Why are we hiding the problem instead of finding solutions?
Utah has a 54,000 housing unit shortage. This is a very real, and very big issue.
Today I saw a Facebook post made by Salt Lake City Mayor-Elect, Erin Mendenhall about a co-authored statement from herself and current Salt Lake City Mayor, Jackie Biskupski. It’s in regards to the ongoing homeless protest situation on Washington Square.
Homeless people are living in tents and random shelters, which have been errected around the Salt Lake City and County building. They claim that they have nowhere to go because of the recent closure of the Road Home shelter. The Road Home’s shutdown occurred after the opening of several new shelters around the state.
The problem? These new shelters have a significantly decreased capacity. At the State level there seems to have been a deliberate reduction to the total number of shelter beds as part of the State’s new approach to homelessness. I can’t fathom a reason why nobody thought this would be a problem. There also seems to be no obvious plan to solve this dilemma either.
In the facebook post, our new Mayor states that the leaders of the protest had refused to speak with them. I read the comments and one particular comment by Leo Rodgers stood out to me, “They’re camped like right outside the city building, can’t y’all just go outside and talk to them?”
“They’re camped like right outside the city building, can’t y’all just go outside and talk to them?”
I read this and realized the absurdity of saying the protestors wouldn’t meet. I decided to take a drive to City Hall and see for myself what was going on, and if I could meet with the protest leaders.
After arriving, I started shaking hands with people and within about five minutes I had an audience with several of the group’s leaders. They asked me to keep their identities private and avoid any pictures of faces, due to the fear they have of our law enforcement system.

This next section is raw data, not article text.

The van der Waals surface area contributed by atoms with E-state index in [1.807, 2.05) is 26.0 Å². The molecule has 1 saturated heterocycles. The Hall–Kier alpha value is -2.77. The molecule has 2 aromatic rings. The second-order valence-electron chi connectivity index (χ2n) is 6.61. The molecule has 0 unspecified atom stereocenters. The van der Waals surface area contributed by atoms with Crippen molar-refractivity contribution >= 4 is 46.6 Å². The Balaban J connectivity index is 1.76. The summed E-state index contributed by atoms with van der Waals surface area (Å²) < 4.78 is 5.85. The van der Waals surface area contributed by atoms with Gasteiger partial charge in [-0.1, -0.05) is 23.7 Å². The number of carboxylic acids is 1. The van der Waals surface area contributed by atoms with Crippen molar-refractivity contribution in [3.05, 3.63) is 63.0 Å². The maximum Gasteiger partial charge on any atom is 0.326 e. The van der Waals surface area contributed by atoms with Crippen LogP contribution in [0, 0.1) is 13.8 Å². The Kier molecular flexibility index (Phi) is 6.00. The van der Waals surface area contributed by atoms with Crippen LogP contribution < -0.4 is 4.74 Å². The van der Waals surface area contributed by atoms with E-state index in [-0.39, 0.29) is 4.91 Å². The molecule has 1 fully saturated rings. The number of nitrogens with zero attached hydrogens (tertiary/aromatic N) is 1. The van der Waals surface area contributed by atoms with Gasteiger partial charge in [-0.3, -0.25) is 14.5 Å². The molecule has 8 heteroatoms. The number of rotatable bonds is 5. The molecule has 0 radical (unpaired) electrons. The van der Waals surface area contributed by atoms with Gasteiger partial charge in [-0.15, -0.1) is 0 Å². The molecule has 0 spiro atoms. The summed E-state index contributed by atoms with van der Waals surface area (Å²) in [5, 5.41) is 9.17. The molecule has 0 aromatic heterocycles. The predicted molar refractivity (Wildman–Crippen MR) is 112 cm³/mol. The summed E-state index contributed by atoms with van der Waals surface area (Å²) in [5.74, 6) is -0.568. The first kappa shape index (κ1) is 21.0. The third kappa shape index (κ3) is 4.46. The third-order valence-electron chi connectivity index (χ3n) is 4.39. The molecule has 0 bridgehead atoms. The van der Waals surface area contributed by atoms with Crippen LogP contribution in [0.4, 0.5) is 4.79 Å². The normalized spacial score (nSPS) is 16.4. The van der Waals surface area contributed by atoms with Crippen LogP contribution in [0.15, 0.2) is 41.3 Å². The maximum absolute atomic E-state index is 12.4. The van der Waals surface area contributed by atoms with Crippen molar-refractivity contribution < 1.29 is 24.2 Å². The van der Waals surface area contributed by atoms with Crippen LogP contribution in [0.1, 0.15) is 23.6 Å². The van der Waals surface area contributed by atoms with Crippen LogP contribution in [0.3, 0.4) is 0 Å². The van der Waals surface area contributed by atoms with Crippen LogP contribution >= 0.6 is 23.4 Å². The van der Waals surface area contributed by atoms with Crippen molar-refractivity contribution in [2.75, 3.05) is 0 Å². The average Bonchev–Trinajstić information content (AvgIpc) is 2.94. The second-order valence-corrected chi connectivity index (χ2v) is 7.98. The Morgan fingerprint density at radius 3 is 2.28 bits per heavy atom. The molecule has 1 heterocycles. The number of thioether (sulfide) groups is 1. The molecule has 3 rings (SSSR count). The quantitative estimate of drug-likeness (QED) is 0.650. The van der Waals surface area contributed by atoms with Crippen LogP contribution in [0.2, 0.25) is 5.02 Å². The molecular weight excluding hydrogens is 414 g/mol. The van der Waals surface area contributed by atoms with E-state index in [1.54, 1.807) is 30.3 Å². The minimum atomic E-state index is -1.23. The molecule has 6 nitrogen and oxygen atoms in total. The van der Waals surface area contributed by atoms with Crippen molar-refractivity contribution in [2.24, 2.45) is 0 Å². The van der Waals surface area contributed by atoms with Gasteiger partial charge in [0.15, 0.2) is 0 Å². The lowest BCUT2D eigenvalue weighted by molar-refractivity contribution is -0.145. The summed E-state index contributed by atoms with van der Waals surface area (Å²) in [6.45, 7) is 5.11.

I asked if the statement from the mayors was accurate and they told me, “No! they didn’t even give us a chance to respond. Just a time-limit and an eviction notice. We have nowhere to go, the shelters are full. They’re sending police in here at 11pm wearing full riot gear! We’re just cold, and trying to get some sleep. We want people to know what’s going on here.”
I asked what the plan was for everyone once they were “rounded up,” and their leader said “I suppose they’ll arrest us. We had to form a human wall earlier to get them to back off, and we weren’t violating any laws!”
The Moses Evaluation of the Situation:
I went live on facebook if you’d like to catch that stream:
What happened to Lieutenant Governor Spencer Cox’s statement “No one is going to be left out in the cold, no matter what?”
From my visit to Washington Square, it seems to me that leaving people out in the cold is exactly what our leadership is doing.
Honestly, we should be doing what the protesters are asking for. Giving more money for beds and education, instead of increasing criminalization and incarceration. Homelessness is a situation any of us could find ourselves in. I’ve helped many people get out of homelessness. When you hit rock bottom, there is generally no way out of it, without a hand to lift you up. We need to be a Mentor-State, not a Punitive-State. It’s our duty as representatives of the people to look out for those around us, and to do everything we can to make sure that no resident of Utah is left out in the cold.
While walking around the grounds, I found no disorderly conduct, just a lot of hungry, cold, and scared people. Nobody wants to end up in jail, simply for having no home to go to.
I’m going to be at the square at 11pm. If you make it down, I hope to see you.
Utah’s Next Governor
(*updated 1/5/20 to add the live streams from Facebook during the police raid)